Mixed feelings about last year’s restructuring make it hard to call it a complete success, but it seems that most parents and children are, if not overjoyed, at least willing to go along with the plan.
PTA President Laura Katz was in the building recently working on plans for the school year, which begins today. Her son, Owen Schmidt, will be in fifth grade at Meadowside, while her daughter, Ginger Schmidt, will attend .
Katz said the restructuring plan that put her children is separate schools last year was a pretty smooth adjustment.
“The before-and after-school care made it a bit of a hassle,” she said. But, she added, “The staff in both schools worked together to make it work.”
At , parent Kelli Kupson’s son, Andrew Kupson, will be in second grade this year. Her daughter, Hannah Kupson, who went to Orange Avenue until last year, will be in fourth grade at this year. Kelli Kupson has a third child who attends a private pre-school in Milford.
“It’s difficult,” she said of the fact that her children all attend different schools. “I can’t devote my time to one school. I’ve been vice president of the Orange Avenue PTA for two years, but this year I will devote my time to Calf Pen Meadow.”
Kupson and her daughter praised the efforts of the teachers in both schools to make the transition smooth.
“My children had excellent teachers,” she said. Asked how she felt about the new school, Hannah said, “Once I got to know the [Calf Pen Meadow] kids, it was OK.”
But, they described a lack of consistency between schools.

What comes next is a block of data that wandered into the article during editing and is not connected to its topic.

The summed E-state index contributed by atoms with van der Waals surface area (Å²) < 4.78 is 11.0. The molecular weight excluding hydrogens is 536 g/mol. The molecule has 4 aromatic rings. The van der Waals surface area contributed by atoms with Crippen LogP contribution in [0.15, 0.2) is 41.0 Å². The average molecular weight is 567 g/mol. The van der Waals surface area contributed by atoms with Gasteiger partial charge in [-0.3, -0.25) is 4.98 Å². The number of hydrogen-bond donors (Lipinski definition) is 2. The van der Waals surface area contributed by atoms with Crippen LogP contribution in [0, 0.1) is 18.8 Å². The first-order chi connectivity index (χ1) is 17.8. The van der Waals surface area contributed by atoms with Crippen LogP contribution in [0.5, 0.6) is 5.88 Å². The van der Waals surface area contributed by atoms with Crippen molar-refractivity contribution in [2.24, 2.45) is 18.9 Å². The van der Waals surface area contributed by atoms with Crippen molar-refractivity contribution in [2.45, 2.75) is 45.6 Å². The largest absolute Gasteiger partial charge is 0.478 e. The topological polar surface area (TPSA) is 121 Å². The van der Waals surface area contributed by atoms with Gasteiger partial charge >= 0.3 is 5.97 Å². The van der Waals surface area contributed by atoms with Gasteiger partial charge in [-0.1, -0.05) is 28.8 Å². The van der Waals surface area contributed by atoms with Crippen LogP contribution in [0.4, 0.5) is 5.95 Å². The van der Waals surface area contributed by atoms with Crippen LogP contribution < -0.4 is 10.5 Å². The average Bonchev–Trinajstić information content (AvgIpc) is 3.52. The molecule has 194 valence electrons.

“Things are done differently in the two schools,” Kelli Kupson said. In addition, she said, there were “too many third graders in one school to do things all together.”
To make field trips and other activities possible, there are occasions when the grade is divided.
At the July 11, 2011, meeting of the Board of Education, Trista Simoncek -- the parent of two children, one at Orange Avenue and one at Calf Pen Meadow - said it was stressful for parents with children on staggered schedules. Along with the increased child-care expense, Simoncek said the schools did not integrate at all.
“The culture isn’t unified,” she said in an interview after the meeting.
She also mentioned the lack of communication between parents and schools.
“Parents are not going to the meetings [any more] because the board did not listen,” she said.
She spoke to the Board of Education with the hope that they will develop an action plan to remedy some of the problems.
Board of Education member Jay Tranquilli has been another voice criticizing the reorganization plan.
“It is not breaking up the family,” he said after the July BOE meeting, “But it’s not in favor of the family.”
Tranquilli called the administration’s survey after the first year under the reorganization plan “skewed.” In 2010, he initiated a website called www.milfordspeaksout.com, which has been inactive since the spring of 2010. In a telephone interview, Tranquilli reported that he hopes to have the website active before the start of school this year.
“My goal is to get the people's input – to know how people feel about the reconfiguration” he said.
The plan passed with a 6-4 vote with Tranquilli, Tracy Casey, Jack O’Connell and Diane Kruger-Carroll voting against it.
“I think we were rushed into making the decision,” Tranquilli said. “We should have been given more options.”
Board of Education chairman, Dr. Mark Stapleton, who voted for the reorganization last year, said that the reorganization plan is currently being reviewed by school administrators. While the school board and administration recognize some of the negatives presented by the plan, he said, "The benefits outweigh the inconveniences."